Statistical analysis

All the experiments were done in triplicate, and the results were expressed in terms of mean±SD and were analyzed statistically by one-way analysis of variance [ANOVA] at the level of significance

RESULTS AND DISCUSSION

Swelling studies

It is the measurement of swelling property of swellable hydrogel polymer composites. The study is done by immersing equal weights of dried hydrogel samples in distilled water at 25 °C for 3 d and determining the swelling fraction using the equation (Eqn.-5) [15]. The fig. 1 indicates the swelling property of cloisite-30B clay supported silver nanoparticles-sodium alginate-g-polyacrylamide/acrylic acid/hydrogel composites (SA-PAAm-PAAc/C30B/AgNPs). The graph is plotted as % of weight gained (%W g/g) v/s various samples such as S0-0, S0-Ag, S25-Ag, S50-0, S50-Ag, and S75-Ag. Swollen hydrogels had been treated first with the AgNO3 solution and then with the NaBH4 solution as explained in the experimental section.

The equilibrium swelling ratio (Q) is calculated from the equation: [Q] =We/Wd ……….(5)

In which we are the weight of water within the swollen hydrogel and Wd is the dry weight of the hydrogel.

Fig. 1: Indicates the swelling property of Cloisite-30B clay supported silver nanoparticles-Sodium alginate-g-poly Acrylamide/acrylic acid hydrogel composites. The graph is plotted as % of weight gained (%Wt g/g) versus various samples such as S0-0, S0-Ag, S25-Ag, S50-0, S50-Ag, and S75-Ag. The results were expressed as the mean of three observation, mean±SD (n =3)

The swelling ability of the anticancer and carriers for the improvement of site-specific delivery of drugs and inorganic substances like clay (C30B), AgNPs in composite hydrogels play a critical role in the antibacterial interest, anticancer activity, wound restoration system, and other biomedical applications. Fig. 1 illustrates the swelling ability of the S0-0, S0-Ag, S25-Ag, S50-0, S50-Ag, and S75-Ag with time t. The order of the swelling capability of hydrogels follows S75-Ag>S50-Ag>S25-Ag>S0-Ag>S50-0>S0-0 The S0-Ag, S25-Ag and S50-Ag hydrogel composites show the moderate swelling ratio (22 g/g) than the S75-Ag hydrogel (37g/g). Lower swelling capacity was shown by the samples S0-0 and S50-0 hydrogel composites may be attributed to the absence of AgNPs in the SA/AAm/AAc monomers reduces the pore sizes in the hydrogels and presence of cloisite-30B may be accountable to provide the extra cross-links inside the chain networks. The higher crosslinks restrict the water penetration for swelling. Apparently, the porous S75-Ag hydrogel composite show higher swelling ability due to presence cloisite-30B in combination with Ag NPs increases the porosity in their network structures because of intermolecular interaction between water molecules in clay galleries and the lone pair electrons of–NH2 and–OH groups present in SA-PAAm-PAAc chains. Interestingly this pattern of swelling is also reasonable for the presence of AgNPs in nanocomposite hydrogels due to the fact once the Ag nanoparticles (AgNPs) are shaped in the gel networks; the general porosity of the system will increase allowing an extra number of water molecules inside the gel [16]. One extra reason for this behavior is that the formed nanoparticles (AgNPs) have distinctive sizes with different charge surfaces within the gel networks causing absolute enlargement of the networks and in addition the presence of greater hydrophilic groups of modified clay (C30B) in conjunction with AgNPs that allow a large amount of water to get into the hydrogel. As the clay content increases, in the presence of AgNPs in the hydrogel composites results in slightly improved swelling capacity.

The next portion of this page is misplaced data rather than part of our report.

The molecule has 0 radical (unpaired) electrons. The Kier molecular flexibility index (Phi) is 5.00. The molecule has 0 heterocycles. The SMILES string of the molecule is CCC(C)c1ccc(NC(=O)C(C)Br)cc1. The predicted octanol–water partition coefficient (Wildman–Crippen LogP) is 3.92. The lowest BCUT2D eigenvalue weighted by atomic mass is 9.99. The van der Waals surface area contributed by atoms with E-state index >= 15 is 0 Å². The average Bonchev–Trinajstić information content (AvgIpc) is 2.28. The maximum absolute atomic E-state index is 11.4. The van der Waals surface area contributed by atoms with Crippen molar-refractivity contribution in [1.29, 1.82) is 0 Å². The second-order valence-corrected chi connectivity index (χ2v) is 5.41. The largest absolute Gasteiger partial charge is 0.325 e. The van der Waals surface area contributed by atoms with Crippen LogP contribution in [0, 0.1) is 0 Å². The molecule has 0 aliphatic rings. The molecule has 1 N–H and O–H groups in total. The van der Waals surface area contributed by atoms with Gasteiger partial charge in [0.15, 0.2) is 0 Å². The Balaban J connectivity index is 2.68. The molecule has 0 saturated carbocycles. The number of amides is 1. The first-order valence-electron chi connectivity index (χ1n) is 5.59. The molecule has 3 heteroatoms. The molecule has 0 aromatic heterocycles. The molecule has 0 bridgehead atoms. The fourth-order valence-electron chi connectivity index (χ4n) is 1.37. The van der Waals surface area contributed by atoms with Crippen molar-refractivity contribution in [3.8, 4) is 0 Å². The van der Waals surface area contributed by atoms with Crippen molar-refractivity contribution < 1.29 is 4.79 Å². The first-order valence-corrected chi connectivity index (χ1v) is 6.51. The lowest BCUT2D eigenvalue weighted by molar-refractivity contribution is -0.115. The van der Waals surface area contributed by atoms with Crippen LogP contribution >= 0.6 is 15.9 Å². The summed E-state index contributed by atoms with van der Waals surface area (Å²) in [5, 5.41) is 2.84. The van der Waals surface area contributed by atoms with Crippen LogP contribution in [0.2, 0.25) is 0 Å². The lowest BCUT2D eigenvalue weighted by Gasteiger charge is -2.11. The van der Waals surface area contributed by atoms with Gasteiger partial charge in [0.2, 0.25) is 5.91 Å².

Encapsulation efficiency of paclitaxel drug

Hydrogels had been loaded with paclitaxel, an anticancer drug by means of swelling equilibrium method. The hydrogels have been allowed to swelling in the paclitaxel solution of recognized concentration for 24 h at 37 °C. In general solubility of paclitaxel in water may be very less (13 mg/ml), but the solubility of paclitaxel increases up to 5 mg/ml. in DMSO that allows loading the most paclitaxel into the hydrogel matrix, hydrogel disks were immersed in aqueous solution; paclitaxel, so the drug solvent become absorbed onto the SA-PAAm-PAAc/C30B/AgNPs composite hydrogels. The loading performance of paclitaxel in the hydrogel was determined by spectrophotometrically. Approximately 0.53 gm of the drug-loaded hydrogel was placed in 50 ml of buffer solution and stirred vigorously for 48 h to extract the drug from the hydrogels, the solution becomes filtered and assayed by UV spectrophotometer (LAB INDIA, UV-3092) at constant λ max. = 230 nm. The results of % paclitaxel loading and encapsulation efficiency have been calculated and listed, and as shown in table 2, in which it depends on the polymer type and physical nature of the drug (either in solid form or in solution form) during processing.

Table 2: Encapsulation efficiency (%) of paclitaxel drug

S. No. Code Encapsulation efficiency (%)
1 S0-0+D 72.66±5.92
2 S0-Ag+D 56.34±3.95
3 S25-Ag+D 51.44±4.56
4 S5o-0+D 64.67±4.92
5 S50-Ag+D 49.67±2.57
6 S75-Ag+D 41.33±3.12

Data were expressed as the mean of three observation, mean±SD (n=3).